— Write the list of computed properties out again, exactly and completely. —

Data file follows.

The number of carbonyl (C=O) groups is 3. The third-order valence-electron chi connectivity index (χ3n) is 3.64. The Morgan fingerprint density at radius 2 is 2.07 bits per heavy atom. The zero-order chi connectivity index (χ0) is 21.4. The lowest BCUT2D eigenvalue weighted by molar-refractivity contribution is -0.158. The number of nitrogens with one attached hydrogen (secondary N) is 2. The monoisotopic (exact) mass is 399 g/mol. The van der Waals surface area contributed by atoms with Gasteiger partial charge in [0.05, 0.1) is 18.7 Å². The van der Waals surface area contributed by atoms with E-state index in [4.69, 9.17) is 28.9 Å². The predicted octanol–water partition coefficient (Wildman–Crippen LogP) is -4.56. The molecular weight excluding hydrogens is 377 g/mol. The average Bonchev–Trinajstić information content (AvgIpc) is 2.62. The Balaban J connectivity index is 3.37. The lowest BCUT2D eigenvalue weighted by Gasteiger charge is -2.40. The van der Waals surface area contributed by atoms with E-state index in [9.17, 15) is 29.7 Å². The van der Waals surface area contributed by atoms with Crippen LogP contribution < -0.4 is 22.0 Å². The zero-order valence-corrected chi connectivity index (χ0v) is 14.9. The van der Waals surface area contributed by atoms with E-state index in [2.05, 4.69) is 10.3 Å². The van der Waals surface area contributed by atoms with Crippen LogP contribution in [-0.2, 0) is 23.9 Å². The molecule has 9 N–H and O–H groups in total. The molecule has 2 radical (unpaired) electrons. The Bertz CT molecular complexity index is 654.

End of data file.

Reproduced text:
The number of carbonyl (C=O) groups is 3. The third-order valence-electron chi connectivity index (χ3n) is 3.64. The Morgan fingerprint density at radius 2 is 2.07 bits per heavy atom. The zero-order chi connectivity index (χ0) is 21.4. The lowest BCUT2D eigenvalue weighted by molar-refractivity contribution is -0.158. The number of nitrogens with one attached hydrogen (secondary N) is 2. The monoisotopic (exact) mass is 399 g/mol. The van der Waals surface area contributed by atoms with Gasteiger partial charge in [0.05, 0.1) is 18.7 Å². The van der Waals surface area contributed by atoms with E-state index in [4.69, 9.17) is 28.9 Å². The predicted octanol–water partition coefficient (Wildman–Crippen LogP) is -4.56. The molecular weight excluding hydrogens is 377 g/mol. The average Bonchev–Trinajstić information content (AvgIpc) is 2.62. The Balaban J connectivity index is 3.37. The lowest BCUT2D eigenvalue weighted by Gasteiger charge is -2.40. The van der Waals surface area contributed by atoms with E-state index in [9.17, 15) is 29.7 Å². The van der Waals surface area contributed by atoms with Crippen LogP contribution < -0.4 is 22.0 Å². The zero-order valence-corrected chi connectivity index (χ0v) is 14.9. The van der Waals surface area contributed by atoms with E-state index in [2.05, 4.69) is 10.3 Å². The van der Waals surface area contributed by atoms with Crippen LogP contribution in [-0.2, 0) is 23.9 Å². The molecule has 9 N–H and O–H groups in total. The molecule has 2 radical (unpaired) electrons. The Bertz CT molecular complexity index is 654.